It’s worth asking: how did we get to this point? How did we get to the point where a country can engage in the worst human rights abuses possible, and multiple human rights abuses, and the rest of the world do little to nothing about their hosting one of the most prestigious international events? My theory: it’s all about the Benjamins. So many countries and companies, including the United States, are so invested in China and the huge Chinese market, that they are wont to overlook even the most egregious human rights violations to avoid offending the economic giant that China is, so they can continue to profit from the vast Chinese market. Some idiots have even gone so far as to suggest that Americans have no business criticizing China for its human rights abuses considering the debate over voting rights legislation here in the U. S. This is comically absurd. People can disagree on whether or not a particular piece of legislation related to voting is an attempt to disenfranchise particular racial groups. This is not genocide. This is not killing people for no reason other than to harvest their organs for profit. This is not slave labor or forced abortions and sterilizations. China was chosen for the 2022 Winter Olympics because they could promise the IOC big profits and a big stage. The IOC was not concerned in the least about human rights violations. It did not factor in at all. China has proven what it was counting on and what most of us figured to be true: that money speaks louder than morality. The soul of the IOC and of the international community has a price.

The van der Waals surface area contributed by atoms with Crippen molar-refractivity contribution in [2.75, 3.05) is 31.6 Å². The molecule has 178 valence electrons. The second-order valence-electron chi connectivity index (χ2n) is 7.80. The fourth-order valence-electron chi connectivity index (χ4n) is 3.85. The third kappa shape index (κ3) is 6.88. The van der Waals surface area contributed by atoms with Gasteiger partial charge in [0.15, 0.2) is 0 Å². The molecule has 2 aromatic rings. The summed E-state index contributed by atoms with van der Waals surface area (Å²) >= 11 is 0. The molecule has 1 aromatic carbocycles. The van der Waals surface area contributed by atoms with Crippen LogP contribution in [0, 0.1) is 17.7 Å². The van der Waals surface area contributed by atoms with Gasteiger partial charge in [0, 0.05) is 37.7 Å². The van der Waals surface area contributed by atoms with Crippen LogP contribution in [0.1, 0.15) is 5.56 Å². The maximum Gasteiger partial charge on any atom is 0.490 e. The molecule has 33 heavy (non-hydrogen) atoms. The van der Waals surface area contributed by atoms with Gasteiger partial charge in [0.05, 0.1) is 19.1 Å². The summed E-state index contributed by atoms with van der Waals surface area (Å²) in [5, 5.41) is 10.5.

There is a bright side to this. As mentioned above, the Beijing Olympics failed miserably in the American television market. Few seemed interested in viewing the show, and I think this had a lot to do with the tensions between the U. S. and China at this time, but also with the moral frustration and disgust about such an authoritarian and abusive regime hosting the games. Athletes and actors who have made excuses for their continued profiting off the Chinese market, or even apologized for offending the CCP, have found little sympathy among Americans and a fair bit of criticism for their kowtowing to communists. It may be that the IOC, the nations of the world, and businesspersons and companies have little concern about China’s abuses, given the potential for profit. But the average Joe and Jane sitting in front of their TV seem to possess a level of integrity our leaders and celebrities lack. Given the choice, Americans turned the channel.
Be Christ for all. Bring Christ to all. See Christ in all.